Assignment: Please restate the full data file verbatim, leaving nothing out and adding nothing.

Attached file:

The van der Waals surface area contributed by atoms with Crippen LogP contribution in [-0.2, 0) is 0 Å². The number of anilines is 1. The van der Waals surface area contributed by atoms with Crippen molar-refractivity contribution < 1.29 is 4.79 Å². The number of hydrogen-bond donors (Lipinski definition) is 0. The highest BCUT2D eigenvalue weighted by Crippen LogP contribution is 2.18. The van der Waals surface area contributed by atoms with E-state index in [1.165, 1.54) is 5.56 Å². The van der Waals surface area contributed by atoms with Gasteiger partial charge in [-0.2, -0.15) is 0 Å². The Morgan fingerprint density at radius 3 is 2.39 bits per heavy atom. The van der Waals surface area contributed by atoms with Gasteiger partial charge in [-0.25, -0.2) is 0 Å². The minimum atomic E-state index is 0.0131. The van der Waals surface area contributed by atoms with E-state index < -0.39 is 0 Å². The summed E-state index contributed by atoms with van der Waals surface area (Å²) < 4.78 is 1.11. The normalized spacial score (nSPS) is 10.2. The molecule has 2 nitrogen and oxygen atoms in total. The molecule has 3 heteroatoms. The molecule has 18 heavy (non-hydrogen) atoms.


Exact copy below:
The van der Waals surface area contributed by atoms with Crippen LogP contribution in [-0.2, 0) is 0 Å². The number of anilines is 1. The van der Waals surface area contributed by atoms with Crippen molar-refractivity contribution < 1.29 is 4.79 Å². The number of hydrogen-bond donors (Lipinski definition) is 0. The highest BCUT2D eigenvalue weighted by Crippen LogP contribution is 2.18. The van der Waals surface area contributed by atoms with E-state index in [1.165, 1.54) is 5.56 Å². The van der Waals surface area contributed by atoms with Gasteiger partial charge in [-0.2, -0.15) is 0 Å². The Morgan fingerprint density at radius 3 is 2.39 bits per heavy atom. The van der Waals surface area contributed by atoms with Gasteiger partial charge in [-0.25, -0.2) is 0 Å². The minimum atomic E-state index is 0.0131. The van der Waals surface area contributed by atoms with E-state index < -0.39 is 0 Å². The summed E-state index contributed by atoms with van der Waals surface area (Å²) < 4.78 is 1.11. The normalized spacial score (nSPS) is 10.2. The molecule has 2 nitrogen and oxygen atoms in total. The molecule has 3 heteroatoms. The molecule has 18 heavy (non-hydrogen) atoms.